The Needle by Calatrava, or as he says: “The Obelisk” is located at Plaza de Castilla, in the north of Madrid, next to the “Puerta de Europa” towers and the new CT Business Area. It is a present by the Caja bank to the city of Madrid at the occasion of its 300th anniversary.
A large movable sculpture formed by a central tube of steel covered by a skin of 462 bronze bars that can be moved by means of a hydraulic system. The central tube rests on an auxiliary steel structure that spans over the different tunnels and galleries located beneath the square. The foundation elements are three concrete piles with a diameter of 1m.
On both side of the obelisk you can see the twin leaning towers of Puerta de Europa (114 m, designed by Philip Johnson), behind it the Torre Caja Madrid (250 m, designed by Lord Norman Foster) and partly two other skyscrapers (Torre Sacyr Vallehermoso and Torre Espacio, both 236 m)
Recently I was in Madrid. I visited the CaixaForum Museum of modern art: An old power station renovated by the Swiss architects Herzog and De Meuron in 200-2001, shortly after they renovated the Tate London, also a decommissioned power station.
I could crop a selfie from the first photo.
What’s a bit annoying is that the CaixaForum Madrid doesn’t have its own web presence. It is part of the big Caixa Foundation. Caixa is a large Spanish bank. You can find a bit on the Foundations Website, but it’s not much.
This is what the architects say about the impressive buuilding:
A spectacular transformation
The only material of the old power station that we could use was the classified brick shell. In order to conceive and insert the new architectural components of the CaixaForum, we began with a surgical operation, separating and removing the base and the parts of the building no longer needed. This opened a completely novel and spectacular perspective that simultaneously solved a number of problems posed by the site. The removal of the base of the building left a covered plaza under the brick shell, which now appears to float above the street level. This sheltered space under the CaixaForum offers shade to visitors who want to spend time or meet outside, and at the same time, it is the entrance to the Forum itself. Problems such as the narrowness of the surrounding streets, the placement of the main entrance, and the architectural identity of this contemporary art institution are addressed and solved in a single urban and sculptural gesture.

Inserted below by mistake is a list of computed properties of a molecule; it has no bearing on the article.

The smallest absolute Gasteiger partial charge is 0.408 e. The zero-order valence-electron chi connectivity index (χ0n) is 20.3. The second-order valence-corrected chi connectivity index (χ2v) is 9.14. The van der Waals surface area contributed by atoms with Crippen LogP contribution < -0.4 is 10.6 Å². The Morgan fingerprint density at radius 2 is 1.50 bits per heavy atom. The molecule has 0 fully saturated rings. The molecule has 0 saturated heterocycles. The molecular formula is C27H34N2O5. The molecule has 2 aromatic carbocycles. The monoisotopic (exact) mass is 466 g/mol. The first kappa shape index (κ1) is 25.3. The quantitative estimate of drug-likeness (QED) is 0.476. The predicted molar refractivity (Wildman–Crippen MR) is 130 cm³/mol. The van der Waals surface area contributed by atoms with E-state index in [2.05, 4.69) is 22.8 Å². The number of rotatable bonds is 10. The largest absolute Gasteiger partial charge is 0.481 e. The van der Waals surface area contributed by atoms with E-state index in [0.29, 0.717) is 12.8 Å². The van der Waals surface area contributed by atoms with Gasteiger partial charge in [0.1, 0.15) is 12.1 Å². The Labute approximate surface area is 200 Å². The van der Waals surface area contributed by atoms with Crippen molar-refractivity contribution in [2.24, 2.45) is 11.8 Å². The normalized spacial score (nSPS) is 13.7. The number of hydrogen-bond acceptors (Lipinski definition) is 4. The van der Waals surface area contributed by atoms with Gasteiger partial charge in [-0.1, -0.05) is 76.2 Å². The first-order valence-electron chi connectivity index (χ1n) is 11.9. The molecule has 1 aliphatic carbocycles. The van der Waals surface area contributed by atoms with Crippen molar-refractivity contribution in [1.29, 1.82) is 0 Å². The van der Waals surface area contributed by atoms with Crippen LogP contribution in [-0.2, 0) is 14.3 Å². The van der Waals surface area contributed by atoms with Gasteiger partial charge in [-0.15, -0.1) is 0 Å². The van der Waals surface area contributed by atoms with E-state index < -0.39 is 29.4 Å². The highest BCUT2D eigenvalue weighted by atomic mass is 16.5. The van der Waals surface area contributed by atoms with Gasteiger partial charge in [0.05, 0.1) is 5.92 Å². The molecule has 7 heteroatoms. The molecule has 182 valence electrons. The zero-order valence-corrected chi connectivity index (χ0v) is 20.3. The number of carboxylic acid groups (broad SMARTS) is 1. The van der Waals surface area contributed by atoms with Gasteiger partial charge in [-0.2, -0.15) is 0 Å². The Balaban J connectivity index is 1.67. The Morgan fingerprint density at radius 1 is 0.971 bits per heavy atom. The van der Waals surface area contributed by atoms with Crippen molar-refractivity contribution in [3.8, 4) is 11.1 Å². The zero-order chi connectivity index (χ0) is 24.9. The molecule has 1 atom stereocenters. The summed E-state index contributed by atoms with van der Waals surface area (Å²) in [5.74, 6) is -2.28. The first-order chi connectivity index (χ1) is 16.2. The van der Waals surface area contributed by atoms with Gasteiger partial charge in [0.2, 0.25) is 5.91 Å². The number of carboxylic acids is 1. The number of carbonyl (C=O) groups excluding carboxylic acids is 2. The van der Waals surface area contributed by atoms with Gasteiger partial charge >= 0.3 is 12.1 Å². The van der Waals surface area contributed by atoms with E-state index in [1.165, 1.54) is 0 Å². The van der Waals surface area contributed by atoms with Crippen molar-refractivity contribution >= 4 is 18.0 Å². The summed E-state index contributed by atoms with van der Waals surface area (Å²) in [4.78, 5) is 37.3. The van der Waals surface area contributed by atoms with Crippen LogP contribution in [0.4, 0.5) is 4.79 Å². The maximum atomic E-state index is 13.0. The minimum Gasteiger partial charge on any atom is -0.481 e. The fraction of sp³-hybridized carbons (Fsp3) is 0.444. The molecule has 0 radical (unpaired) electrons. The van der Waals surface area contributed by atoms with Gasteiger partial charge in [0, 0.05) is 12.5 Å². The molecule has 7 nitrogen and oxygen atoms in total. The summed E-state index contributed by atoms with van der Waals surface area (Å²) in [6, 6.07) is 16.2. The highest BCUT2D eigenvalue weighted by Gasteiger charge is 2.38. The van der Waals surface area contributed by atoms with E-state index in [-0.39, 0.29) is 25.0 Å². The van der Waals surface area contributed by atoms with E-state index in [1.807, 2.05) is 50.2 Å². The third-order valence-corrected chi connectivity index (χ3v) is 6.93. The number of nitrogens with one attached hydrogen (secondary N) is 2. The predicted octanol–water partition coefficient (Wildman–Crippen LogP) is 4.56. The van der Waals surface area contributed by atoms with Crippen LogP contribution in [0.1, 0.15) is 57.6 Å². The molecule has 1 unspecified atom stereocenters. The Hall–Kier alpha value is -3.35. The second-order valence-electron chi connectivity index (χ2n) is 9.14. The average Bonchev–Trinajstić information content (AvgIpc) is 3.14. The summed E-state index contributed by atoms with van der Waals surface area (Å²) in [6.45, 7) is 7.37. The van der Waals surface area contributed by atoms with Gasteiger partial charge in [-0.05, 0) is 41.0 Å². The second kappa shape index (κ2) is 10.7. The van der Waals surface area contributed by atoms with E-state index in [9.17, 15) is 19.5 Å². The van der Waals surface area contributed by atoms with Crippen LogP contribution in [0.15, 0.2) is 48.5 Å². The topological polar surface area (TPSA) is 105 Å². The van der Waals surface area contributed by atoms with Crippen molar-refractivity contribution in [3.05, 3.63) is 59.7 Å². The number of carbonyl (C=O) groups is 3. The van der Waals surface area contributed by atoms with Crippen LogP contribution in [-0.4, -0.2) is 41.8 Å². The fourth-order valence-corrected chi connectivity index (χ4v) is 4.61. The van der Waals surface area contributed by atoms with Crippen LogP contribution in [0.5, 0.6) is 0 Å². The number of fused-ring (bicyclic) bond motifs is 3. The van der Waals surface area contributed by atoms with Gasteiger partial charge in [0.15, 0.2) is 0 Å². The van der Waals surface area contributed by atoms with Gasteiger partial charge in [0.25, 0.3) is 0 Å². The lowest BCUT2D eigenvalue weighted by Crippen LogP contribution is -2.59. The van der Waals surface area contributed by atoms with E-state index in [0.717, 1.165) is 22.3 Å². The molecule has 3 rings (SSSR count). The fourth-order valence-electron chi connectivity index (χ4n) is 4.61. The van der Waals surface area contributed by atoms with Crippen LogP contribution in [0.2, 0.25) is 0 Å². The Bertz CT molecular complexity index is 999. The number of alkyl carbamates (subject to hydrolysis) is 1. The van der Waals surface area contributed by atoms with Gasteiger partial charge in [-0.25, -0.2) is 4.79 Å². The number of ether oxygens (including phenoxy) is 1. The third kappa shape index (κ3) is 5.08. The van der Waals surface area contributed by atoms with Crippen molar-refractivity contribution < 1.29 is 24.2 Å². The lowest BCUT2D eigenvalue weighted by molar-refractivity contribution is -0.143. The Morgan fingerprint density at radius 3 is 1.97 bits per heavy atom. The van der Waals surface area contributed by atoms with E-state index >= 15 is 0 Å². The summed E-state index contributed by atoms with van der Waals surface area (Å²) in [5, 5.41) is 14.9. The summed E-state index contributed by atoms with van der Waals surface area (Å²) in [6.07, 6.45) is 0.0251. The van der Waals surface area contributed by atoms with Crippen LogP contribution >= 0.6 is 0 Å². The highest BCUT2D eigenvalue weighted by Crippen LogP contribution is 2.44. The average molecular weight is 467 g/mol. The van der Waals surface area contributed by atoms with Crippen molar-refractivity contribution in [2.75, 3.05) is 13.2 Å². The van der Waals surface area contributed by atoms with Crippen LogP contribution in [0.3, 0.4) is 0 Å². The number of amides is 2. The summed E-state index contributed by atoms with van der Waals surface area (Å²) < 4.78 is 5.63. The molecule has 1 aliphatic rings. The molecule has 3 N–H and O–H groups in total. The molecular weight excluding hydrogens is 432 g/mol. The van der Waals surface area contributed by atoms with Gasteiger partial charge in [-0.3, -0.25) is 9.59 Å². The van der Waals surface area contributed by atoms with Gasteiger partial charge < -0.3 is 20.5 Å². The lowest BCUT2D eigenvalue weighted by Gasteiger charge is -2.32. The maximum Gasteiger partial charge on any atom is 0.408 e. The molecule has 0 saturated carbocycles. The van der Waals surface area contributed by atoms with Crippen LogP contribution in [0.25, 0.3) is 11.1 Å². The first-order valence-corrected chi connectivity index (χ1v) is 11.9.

Site Area: building site: 1,934sqm / 20,817sqft; plaza: 650sqm / 6,996sqft
Building Footprint: 1,400sqm /15,069sqft
Building Dimensions: Length 44m / 144ft; Width 37m / 121ft; Height 28m / 92ft
Gross Floor Area: 11,000sqm/ 118,404sqft
When I prepared for the trip I was looking for a hotel with a swimming pool, as Madrid can be hot in September.
I choose the hotel on the basis of a photo like the first photo. I took this photo myself. The first photo is a crop of the second photo. I used a booking portal (OTA) to search and book the hotel.
When you look at the first photo, like me, you are likely to book the hotel if it features prominently on the booking site….When you look at the second photo, like me, You are unlikely to swim in this swimming pool ever with all those eyes that can peek at you from the surrounding high rises.
That is why I post this in the Zen category with the “Nothing Zen” connotation: With all the technique of Internet progressing and helping I still feel strong that you should watch your back and watch out for conman trying to lure you into something you do not want. Lucky for us it was too cold in Madrid to care for a swim and lucky for us the hotel had other amenities that fitted us well during this stay.